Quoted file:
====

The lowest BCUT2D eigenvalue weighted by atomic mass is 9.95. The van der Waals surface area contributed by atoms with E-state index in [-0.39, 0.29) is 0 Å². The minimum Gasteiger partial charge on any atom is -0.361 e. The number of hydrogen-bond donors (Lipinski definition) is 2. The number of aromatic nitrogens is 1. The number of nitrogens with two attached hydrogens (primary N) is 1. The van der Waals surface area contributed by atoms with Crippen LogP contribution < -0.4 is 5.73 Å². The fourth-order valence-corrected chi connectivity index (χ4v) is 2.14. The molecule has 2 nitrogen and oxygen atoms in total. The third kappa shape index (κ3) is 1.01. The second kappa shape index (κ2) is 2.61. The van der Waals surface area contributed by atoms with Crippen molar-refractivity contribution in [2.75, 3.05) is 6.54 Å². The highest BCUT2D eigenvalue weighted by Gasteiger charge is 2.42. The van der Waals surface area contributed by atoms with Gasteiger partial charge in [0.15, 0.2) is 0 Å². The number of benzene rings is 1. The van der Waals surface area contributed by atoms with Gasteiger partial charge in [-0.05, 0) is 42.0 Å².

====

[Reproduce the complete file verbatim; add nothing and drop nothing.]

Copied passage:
The lowest BCUT2D eigenvalue weighted by atomic mass is 9.95. The van der Waals surface area contributed by atoms with E-state index in [-0.39, 0.29) is 0 Å². The minimum Gasteiger partial charge on any atom is -0.361 e. The number of hydrogen-bond donors (Lipinski definition) is 2. The number of aromatic nitrogens is 1. The number of nitrogens with two attached hydrogens (primary N) is 1. The van der Waals surface area contributed by atoms with Crippen LogP contribution < -0.4 is 5.73 Å². The fourth-order valence-corrected chi connectivity index (χ4v) is 2.14. The molecule has 2 nitrogen and oxygen atoms in total. The third kappa shape index (κ3) is 1.01. The second kappa shape index (κ2) is 2.61. The van der Waals surface area contributed by atoms with Crippen molar-refractivity contribution in [2.75, 3.05) is 6.54 Å². The highest BCUT2D eigenvalue weighted by Gasteiger charge is 2.42. The van der Waals surface area contributed by atoms with Gasteiger partial charge in [0.15, 0.2) is 0 Å². The number of benzene rings is 1. The van der Waals surface area contributed by atoms with Gasteiger partial charge in [-0.05, 0) is 42.0 Å².